IBM Selectric typewriter font type balls, $2.

When you consider the superiority that computers have over typewriters in nearly every aspect, it's hard to believe that those 'old fashioned' typewriters are even in use anymore. But the IBM Selectric is one machine that just never seems to go out of use.

You should know that many people out there still buy and use typewriters, and a quick search of eBay's closed auctions for IBM Selectric typewriters will confirm that they're still desirable commodities. But why Selectrics? I guess it's because the Selectric represents pretty much the pinnacle of mechanical typewriter technology before the move to word processors and computers. The IBM Selectric was the de-facto example of the high end office typewriter, and was a fixture on millions of desks in countless offices across the country.

One of the trends I've become familiar with in this business is that as a technology advances and moves away from a particular model, in this case we're talking typewriters versus computers, there are those people who'll hang on to the older technology. Understandably, the best of that old technology is usually the last to disappear (if it ever really does,) since it offers the most bang for the buck. This principal isn't confined to typewriters by any means, because we see it in audio equipment, photography and countless other areas. So nowadays, all those less well-heeled typewriter lovers out there who had to settle for a cheapo Sears electric back in the day, can now easily afford that IBM Selectric that used to cost more than their car.

Now, what about these typewriters? If the font balls sell well, shouldn't the Selectric typewriters also sell well? Of course they do, as long as they're in perfect condition, both operationally and cosmetically.

It's not unusual to find a nice Selectric typewriter at a yard sale for five or ten bucks, only to get it home and discover that the return key doesn't work, the 'Q' key sticks or that the machine has some other problem. Remember, a typewriter must operate flawlessly to be of use to the operator, because any problem will render it essentially worthless. How long can you type without using the letter 'Q' or the space bar?

So, you decide to fix the problem yourself, so you pop open the cover... and you see just why these machines used to cost a fortune. It quickly becomes obvious that you'd need a college degree and a set of watchmaking screwdrivers to fix one. These old Selectrics cost a fortune because they were constructed with the quality and the complexity of the Space Shuttle. When you open the top cover of one of these beasts, you're faced with one of the most intricate and complex arrangement of tiny mechanical parts you've ever seen. There are zillions of tiny parts secured together by screws the size of pinheads, with little wires, rods and springs running all over the place between and among the various pieces.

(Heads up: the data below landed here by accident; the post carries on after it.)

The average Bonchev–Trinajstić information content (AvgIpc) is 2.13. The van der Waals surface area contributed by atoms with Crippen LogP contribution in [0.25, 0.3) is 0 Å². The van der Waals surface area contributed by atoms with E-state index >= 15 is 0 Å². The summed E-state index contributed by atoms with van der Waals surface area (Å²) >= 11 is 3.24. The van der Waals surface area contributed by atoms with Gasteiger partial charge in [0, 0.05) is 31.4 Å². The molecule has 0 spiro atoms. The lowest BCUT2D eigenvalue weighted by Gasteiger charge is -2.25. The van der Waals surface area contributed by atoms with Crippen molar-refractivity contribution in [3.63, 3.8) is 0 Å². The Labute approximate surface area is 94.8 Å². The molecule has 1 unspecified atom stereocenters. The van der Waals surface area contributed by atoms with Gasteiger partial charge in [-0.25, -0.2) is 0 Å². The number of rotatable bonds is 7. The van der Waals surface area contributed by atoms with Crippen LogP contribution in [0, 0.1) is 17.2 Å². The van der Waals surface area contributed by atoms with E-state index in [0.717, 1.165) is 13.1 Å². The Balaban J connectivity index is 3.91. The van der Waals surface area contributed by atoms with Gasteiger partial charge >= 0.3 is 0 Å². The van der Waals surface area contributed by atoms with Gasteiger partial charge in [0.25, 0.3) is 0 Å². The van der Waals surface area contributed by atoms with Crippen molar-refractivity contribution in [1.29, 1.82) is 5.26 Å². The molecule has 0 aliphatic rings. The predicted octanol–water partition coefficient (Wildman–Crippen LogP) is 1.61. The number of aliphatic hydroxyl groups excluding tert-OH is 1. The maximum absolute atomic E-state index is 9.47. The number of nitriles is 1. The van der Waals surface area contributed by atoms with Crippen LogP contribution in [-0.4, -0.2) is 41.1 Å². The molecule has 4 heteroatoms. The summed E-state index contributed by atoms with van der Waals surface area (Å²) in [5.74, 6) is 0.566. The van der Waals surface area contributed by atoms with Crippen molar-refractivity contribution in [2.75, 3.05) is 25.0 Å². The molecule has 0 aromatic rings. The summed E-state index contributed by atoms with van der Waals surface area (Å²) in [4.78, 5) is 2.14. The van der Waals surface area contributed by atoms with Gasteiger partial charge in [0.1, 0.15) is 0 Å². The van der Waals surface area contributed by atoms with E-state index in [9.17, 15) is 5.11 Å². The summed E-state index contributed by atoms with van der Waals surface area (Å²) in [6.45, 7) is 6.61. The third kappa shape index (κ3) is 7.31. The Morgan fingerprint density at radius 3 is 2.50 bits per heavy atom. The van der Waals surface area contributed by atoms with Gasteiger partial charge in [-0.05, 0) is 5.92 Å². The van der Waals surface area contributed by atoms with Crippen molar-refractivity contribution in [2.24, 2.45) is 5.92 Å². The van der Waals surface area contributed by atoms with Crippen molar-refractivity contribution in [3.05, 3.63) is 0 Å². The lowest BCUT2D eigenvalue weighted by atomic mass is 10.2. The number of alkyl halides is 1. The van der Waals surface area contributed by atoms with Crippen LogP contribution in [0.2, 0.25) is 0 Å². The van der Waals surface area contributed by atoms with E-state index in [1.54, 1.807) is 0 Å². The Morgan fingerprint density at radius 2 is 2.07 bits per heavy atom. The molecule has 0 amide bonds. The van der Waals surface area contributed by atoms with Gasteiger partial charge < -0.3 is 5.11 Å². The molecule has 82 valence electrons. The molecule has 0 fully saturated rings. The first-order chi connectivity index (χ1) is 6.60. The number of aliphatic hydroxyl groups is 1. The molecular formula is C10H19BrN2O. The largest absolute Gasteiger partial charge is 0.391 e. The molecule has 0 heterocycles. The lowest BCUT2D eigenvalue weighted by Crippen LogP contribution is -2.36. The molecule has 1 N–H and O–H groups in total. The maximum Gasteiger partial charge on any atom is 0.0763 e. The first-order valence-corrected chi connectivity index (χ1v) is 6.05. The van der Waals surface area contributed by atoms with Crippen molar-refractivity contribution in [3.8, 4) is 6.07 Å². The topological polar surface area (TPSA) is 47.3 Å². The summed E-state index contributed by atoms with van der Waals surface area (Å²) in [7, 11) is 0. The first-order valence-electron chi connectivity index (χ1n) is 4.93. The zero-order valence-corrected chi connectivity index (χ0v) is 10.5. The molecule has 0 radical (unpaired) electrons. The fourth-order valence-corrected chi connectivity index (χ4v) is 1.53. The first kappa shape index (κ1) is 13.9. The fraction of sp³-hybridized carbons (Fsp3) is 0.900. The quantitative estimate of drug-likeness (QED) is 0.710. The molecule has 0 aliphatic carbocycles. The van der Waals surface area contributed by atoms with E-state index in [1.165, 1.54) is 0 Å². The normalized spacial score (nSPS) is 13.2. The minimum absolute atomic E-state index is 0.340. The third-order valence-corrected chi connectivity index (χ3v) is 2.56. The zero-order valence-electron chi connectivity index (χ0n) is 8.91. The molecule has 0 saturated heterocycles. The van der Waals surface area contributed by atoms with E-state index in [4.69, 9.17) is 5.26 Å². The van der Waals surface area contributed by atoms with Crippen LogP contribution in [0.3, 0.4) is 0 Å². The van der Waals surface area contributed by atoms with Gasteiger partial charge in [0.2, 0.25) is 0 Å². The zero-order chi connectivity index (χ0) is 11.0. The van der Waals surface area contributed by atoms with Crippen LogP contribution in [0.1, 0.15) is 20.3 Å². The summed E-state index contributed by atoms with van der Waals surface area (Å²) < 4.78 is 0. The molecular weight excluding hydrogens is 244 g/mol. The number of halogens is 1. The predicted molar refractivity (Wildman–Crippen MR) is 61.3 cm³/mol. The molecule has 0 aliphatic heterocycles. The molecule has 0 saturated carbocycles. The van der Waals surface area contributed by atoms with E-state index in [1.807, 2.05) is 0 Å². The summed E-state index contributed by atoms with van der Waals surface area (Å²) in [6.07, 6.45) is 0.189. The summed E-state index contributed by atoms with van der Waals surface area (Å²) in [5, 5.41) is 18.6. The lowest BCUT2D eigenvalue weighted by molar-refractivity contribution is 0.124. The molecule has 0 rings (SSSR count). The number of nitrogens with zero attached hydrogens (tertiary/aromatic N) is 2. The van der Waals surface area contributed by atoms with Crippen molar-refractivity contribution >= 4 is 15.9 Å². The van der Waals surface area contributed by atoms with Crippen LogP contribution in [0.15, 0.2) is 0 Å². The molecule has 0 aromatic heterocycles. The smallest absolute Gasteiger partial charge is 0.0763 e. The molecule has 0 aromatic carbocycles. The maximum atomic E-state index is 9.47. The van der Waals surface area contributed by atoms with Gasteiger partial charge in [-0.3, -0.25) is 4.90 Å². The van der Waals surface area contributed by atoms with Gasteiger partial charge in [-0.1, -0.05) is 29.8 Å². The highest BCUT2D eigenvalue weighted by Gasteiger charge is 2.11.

What now? You call a typewriter repair shop, only to find that they charge $75 just to look at the darned thing, which would effectively eat up any profit you'd possibly make on the deal. Your eBay bidders are aware of all this fact too, and would much rather pay a few dollars more for a machine hat's been inspected. This way, they know they're getting a machine that works properly, which they won't have to repair in the near future. This is why nowadays, the IBM Selectric typewriters that sell for the most money on eBay are usually sold by typewriter repair shops that state in the auction that they've been professionally serviced and/or refurbished.

No, the Selectric machines are not the sweet spots they used to be, but their parts and accessories sure are. So, the font balls appear to be the sweet spot at this point because they're small, light, easy to inspect, a snap to pack up (I forgot to mention what a nightmare it was packing up those 50-pound selectrics!) and although they're no gold mine, they can easily pay for the day's gas!

This lot of 13 IBM Selectric type font balls sold on eBay for $24.

Photo of type balls for IBM Selectric typewriter